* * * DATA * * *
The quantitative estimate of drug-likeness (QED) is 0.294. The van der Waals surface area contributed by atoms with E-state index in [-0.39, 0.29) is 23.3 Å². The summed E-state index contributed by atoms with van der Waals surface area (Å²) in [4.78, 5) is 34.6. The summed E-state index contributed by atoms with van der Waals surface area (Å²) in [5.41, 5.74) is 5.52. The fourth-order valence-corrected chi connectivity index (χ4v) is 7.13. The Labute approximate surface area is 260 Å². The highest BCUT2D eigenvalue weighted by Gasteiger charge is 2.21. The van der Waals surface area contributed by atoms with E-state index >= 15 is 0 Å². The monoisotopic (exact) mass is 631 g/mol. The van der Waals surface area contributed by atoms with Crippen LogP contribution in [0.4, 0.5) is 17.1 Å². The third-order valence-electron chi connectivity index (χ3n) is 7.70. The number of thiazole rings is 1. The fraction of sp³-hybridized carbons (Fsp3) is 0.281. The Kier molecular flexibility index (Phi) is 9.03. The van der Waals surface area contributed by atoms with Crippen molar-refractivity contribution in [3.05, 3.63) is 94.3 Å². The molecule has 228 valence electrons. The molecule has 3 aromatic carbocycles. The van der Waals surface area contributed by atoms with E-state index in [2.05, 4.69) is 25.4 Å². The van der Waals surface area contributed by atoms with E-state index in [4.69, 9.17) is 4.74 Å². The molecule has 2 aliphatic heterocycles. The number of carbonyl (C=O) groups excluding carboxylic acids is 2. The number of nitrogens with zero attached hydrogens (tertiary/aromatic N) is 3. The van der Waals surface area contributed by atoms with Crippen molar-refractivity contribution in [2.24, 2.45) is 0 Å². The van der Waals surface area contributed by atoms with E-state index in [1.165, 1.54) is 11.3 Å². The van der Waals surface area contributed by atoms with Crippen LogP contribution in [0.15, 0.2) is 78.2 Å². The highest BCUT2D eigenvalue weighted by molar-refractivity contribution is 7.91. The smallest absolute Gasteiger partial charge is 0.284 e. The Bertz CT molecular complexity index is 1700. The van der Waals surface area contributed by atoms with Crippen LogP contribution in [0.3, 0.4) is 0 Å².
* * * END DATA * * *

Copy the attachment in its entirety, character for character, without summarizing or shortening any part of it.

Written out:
The quantitative estimate of drug-likeness (QED) is 0.294. The van der Waals surface area contributed by atoms with E-state index in [-0.39, 0.29) is 23.3 Å². The summed E-state index contributed by atoms with van der Waals surface area (Å²) in [4.78, 5) is 34.6. The summed E-state index contributed by atoms with van der Waals surface area (Å²) in [5.41, 5.74) is 5.52. The fourth-order valence-corrected chi connectivity index (χ4v) is 7.13. The Labute approximate surface area is 260 Å². The highest BCUT2D eigenvalue weighted by Gasteiger charge is 2.21. The van der Waals surface area contributed by atoms with E-state index >= 15 is 0 Å². The monoisotopic (exact) mass is 631 g/mol. The van der Waals surface area contributed by atoms with Crippen LogP contribution in [0.4, 0.5) is 17.1 Å². The third-order valence-electron chi connectivity index (χ3n) is 7.70. The number of thiazole rings is 1. The fraction of sp³-hybridized carbons (Fsp3) is 0.281. The Kier molecular flexibility index (Phi) is 9.03. The van der Waals surface area contributed by atoms with Crippen molar-refractivity contribution in [3.05, 3.63) is 94.3 Å². The molecule has 228 valence electrons. The molecule has 3 aromatic carbocycles. The van der Waals surface area contributed by atoms with E-state index in [2.05, 4.69) is 25.4 Å². The van der Waals surface area contributed by atoms with E-state index in [4.69, 9.17) is 4.74 Å². The molecule has 2 aliphatic heterocycles. The number of carbonyl (C=O) groups excluding carboxylic acids is 2. The number of nitrogens with zero attached hydrogens (tertiary/aromatic N) is 3. The van der Waals surface area contributed by atoms with Crippen molar-refractivity contribution in [2.24, 2.45) is 0 Å². The van der Waals surface area contributed by atoms with E-state index in [1.165, 1.54) is 11.3 Å². The van der Waals surface area contributed by atoms with Crippen LogP contribution in [0.15, 0.2) is 78.2 Å². The highest BCUT2D eigenvalue weighted by molar-refractivity contribution is 7.91. The smallest absolute Gasteiger partial charge is 0.284 e. The Bertz CT molecular complexity index is 1700. The van der Waals surface area contributed by atoms with Crippen LogP contribution in [0.3, 0.4) is 0 Å².